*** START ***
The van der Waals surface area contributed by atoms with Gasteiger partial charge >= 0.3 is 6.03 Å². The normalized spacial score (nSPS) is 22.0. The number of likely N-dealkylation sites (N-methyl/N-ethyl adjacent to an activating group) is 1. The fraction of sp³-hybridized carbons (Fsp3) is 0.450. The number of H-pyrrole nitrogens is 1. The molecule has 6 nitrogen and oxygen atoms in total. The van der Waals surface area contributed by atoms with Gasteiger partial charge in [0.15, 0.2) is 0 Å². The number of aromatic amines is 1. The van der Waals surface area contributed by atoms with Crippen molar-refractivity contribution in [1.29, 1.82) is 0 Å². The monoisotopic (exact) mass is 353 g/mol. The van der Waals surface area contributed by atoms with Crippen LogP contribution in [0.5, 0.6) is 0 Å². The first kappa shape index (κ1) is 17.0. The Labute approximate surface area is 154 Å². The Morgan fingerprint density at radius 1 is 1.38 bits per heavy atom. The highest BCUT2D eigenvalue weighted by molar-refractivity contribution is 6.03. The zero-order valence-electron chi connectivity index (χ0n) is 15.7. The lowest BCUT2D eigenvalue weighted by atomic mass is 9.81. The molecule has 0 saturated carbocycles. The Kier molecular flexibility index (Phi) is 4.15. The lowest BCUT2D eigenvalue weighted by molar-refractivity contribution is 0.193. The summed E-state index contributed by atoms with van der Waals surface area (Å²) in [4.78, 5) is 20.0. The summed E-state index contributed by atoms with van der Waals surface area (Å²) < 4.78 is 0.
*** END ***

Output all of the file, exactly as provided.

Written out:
The van der Waals surface area contributed by atoms with Gasteiger partial charge >= 0.3 is 6.03 Å². The normalized spacial score (nSPS) is 22.0. The number of likely N-dealkylation sites (N-methyl/N-ethyl adjacent to an activating group) is 1. The fraction of sp³-hybridized carbons (Fsp3) is 0.450. The number of H-pyrrole nitrogens is 1. The molecule has 6 nitrogen and oxygen atoms in total. The van der Waals surface area contributed by atoms with Gasteiger partial charge in [0.15, 0.2) is 0 Å². The number of aromatic amines is 1. The van der Waals surface area contributed by atoms with Crippen molar-refractivity contribution in [1.29, 1.82) is 0 Å². The monoisotopic (exact) mass is 353 g/mol. The van der Waals surface area contributed by atoms with Crippen LogP contribution in [0.5, 0.6) is 0 Å². The first kappa shape index (κ1) is 17.0. The Labute approximate surface area is 154 Å². The Morgan fingerprint density at radius 1 is 1.38 bits per heavy atom. The highest BCUT2D eigenvalue weighted by molar-refractivity contribution is 6.03. The zero-order valence-electron chi connectivity index (χ0n) is 15.7. The lowest BCUT2D eigenvalue weighted by atomic mass is 9.81. The molecule has 0 saturated carbocycles. The Kier molecular flexibility index (Phi) is 4.15. The lowest BCUT2D eigenvalue weighted by molar-refractivity contribution is 0.193. The summed E-state index contributed by atoms with van der Waals surface area (Å²) in [4.78, 5) is 20.0. The summed E-state index contributed by atoms with van der Waals surface area (Å²) < 4.78 is 0.